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A Guide to Trading Binary Options in the U.S.
Binary options are financial options that come with one of two payoff options: a fixed amount or nothing at all. That’s why they’re called binary options—because there is no other settlement possible. The premise behind a binary option is a simple yes or no proposition: Will an underlying asset be above a certain price at a certain time?
Traders place trades based on whether they believe the answer is yes or no, making it one of the simplest financial assets to trade. This simplicity has resulted in broad appeal among traders and newcomers to the financial markets. As simple as it may seem, traders should fully understand how binary options work, what markets and time frames they can trade with binary options, advantages, and disadvantages of these products, and which companies are legally authorized to provide binary options to U.S. residents.
Binary options traded outside the U.S. are typically structured differently than binaries available on U.S. exchanges. When considering speculating or hedging, binary options are an alternative—but only if the trader fully understands the two potential outcomes of these exotic options.
Now that you know some of the basics, read on to find out more about binary options, how they operate, and how you can trade them in the United States.
U.S. Binary Options Explained
Binary options provide a way to trade markets with capped risk and capped profit potential, based on a yes or no proposition.
Let’s take the following question as an example: Will the price of gold be above $1,250 at 1:30 p.m. today?
If you believe it will be, you buy the binary option. If you think gold will be below $1,250 at 1:30 p.m., then you sell this binary option. The price of a binary option is always between $0 and $100, and just like other financial markets, there is a bid and ask price.
The above binary may be trading at $42.50 (bid) and $44.50 (offer) at 1 p.m. If you buy the binary option right then, you will pay $44.50. If you decide to sell right then, you’ll sell at $42.50.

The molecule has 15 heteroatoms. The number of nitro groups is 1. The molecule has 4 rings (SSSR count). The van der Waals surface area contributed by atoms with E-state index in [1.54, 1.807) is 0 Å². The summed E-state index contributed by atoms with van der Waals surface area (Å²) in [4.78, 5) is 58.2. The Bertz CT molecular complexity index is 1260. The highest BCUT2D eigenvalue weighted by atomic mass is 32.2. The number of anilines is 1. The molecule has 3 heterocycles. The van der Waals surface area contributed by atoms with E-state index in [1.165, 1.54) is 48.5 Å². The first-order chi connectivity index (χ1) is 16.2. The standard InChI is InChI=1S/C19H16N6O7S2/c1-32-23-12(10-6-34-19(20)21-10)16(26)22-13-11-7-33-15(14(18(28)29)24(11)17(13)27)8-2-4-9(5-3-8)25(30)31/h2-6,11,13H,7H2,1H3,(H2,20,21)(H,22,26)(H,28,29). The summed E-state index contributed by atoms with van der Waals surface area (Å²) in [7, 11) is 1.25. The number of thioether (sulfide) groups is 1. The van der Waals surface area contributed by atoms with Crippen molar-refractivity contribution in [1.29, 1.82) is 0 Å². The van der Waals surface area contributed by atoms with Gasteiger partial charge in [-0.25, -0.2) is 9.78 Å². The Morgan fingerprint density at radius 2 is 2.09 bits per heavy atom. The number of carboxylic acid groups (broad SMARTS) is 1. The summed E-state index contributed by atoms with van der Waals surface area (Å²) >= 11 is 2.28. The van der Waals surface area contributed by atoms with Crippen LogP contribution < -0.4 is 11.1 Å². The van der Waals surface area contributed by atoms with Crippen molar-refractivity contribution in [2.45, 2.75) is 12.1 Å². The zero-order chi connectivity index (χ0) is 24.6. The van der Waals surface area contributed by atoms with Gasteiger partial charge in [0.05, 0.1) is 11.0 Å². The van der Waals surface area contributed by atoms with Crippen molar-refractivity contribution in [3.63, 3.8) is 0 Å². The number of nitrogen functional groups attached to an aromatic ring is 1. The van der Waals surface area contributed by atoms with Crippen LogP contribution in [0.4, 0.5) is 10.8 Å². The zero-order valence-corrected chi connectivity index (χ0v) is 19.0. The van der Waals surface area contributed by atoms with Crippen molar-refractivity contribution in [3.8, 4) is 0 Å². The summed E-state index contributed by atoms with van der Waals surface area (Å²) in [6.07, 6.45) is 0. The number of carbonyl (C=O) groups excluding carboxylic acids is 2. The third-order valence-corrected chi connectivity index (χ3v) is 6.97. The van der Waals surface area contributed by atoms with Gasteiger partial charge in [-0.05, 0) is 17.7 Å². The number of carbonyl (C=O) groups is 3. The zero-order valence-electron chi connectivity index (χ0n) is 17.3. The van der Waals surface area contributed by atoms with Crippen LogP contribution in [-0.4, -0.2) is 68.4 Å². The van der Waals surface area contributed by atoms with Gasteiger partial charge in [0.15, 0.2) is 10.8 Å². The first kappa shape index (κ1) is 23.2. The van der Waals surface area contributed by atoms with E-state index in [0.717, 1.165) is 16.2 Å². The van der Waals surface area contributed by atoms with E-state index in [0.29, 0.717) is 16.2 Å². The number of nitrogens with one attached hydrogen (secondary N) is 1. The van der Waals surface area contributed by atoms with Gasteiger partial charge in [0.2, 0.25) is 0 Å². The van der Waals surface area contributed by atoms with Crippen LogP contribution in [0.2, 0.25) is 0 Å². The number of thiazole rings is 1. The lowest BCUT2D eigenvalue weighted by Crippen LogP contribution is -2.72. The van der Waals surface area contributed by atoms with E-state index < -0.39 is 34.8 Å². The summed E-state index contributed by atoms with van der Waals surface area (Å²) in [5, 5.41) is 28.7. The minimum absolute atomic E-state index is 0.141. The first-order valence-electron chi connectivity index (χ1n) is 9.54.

Let’s assume you decide to buy at $44.50. If at 1:30 p.m. the price of gold is above $1,250, your option expires and it becomes worth $100. You make a profit of $100—$44.50 = $55.50 (minus fees). This is called being in the money. But if the price of gold is below $1,250 at 1:30 p.m., the option expires at $0. Therefore you lose the $44.50 invested. This called out of the money.
The bid and offer fluctuate until the option expires. You can close your position at any time before expiry to lock in a profit or a reduce a loss, compared to letting it expire out of the money.
A Zero-Sum Game
Eventually, every option settles at $100 or $0—$100 if the binary option proposition is true and $0 if it turns out to be false. Thus, each binary option has a total value potential of $100, and it is a zero-sum game—what you make, someone else loses, and what you lose, someone else makes.
Each trader must put up the capital for their side of the trade. In the examples above, you purchased an option at $44.50, and someone sold you that option. Your maximum risk is $44.50 if the option settles at $0, and so the trade costs you $44.50. The person who sold to you has a maximum risk of $55.50 if the option settles at $100—$100 – $44.50 = $55.50.
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A trader may purchase multiple contracts if desired. Here’s another example:
- NASDAQ US Tech 100 index > $3,784 (11 a.m.).
The current bid and offer are $74.00 and $80.00, respectively. If you think the index will be above $3,784 at 11 a.m., you buy the binary option at $80, or place a bid at a lower price and hope someone sells to you at that price. If you think the index will be below $3,784 at that time, you sell at $74.00, or place an offer above that price and hope someone buys it from you.
You decide to sell at $74.00, believing the index is going to fall below $3,784 (called the strike price) by 11 a.m. And if you really like the trade, you can sell (or buy) multiple contracts.
Figure 1 shows a trade to sell five contracts (size) at $74.00. The Nadex platform automatically calculates your maximum loss and gain when you create an order, called a ticket.
Nadex Trade Ticket with Max Profit and Max Loss (Figure 1)
6 Ways to Pay Your Income Tax Bill
If you owe taxes on your income tax return, the IRS gives you multiple payment options.
1. Automatic payment
If you bank online, you can set up a payment to the IRS just like you do with other bills. If you’re filing early, you can set the payment up to be paid anytime before the April 15th filing deadline.
Make sure your taxpayer identification number (usually your Social Security number) is on the payment, as well as your name and address, and the tax period and form (usually Form 1040) to which the payment applies.
The IRS still accepts checks and money orders. Checks are preferable because they’re free, and you don’t have to drive anywhere to write a check.
To safely pay the IRS with a check, write “U.S. Treasury” on the “Payee” line, not “IRS.” It’s what the Internal Revenue Service recommends, because it’s harder for someone to forge. if they steal your check.
Include your name and address (if not already on your check), tax identification number, tax period, and tax form number (usually Form 1040).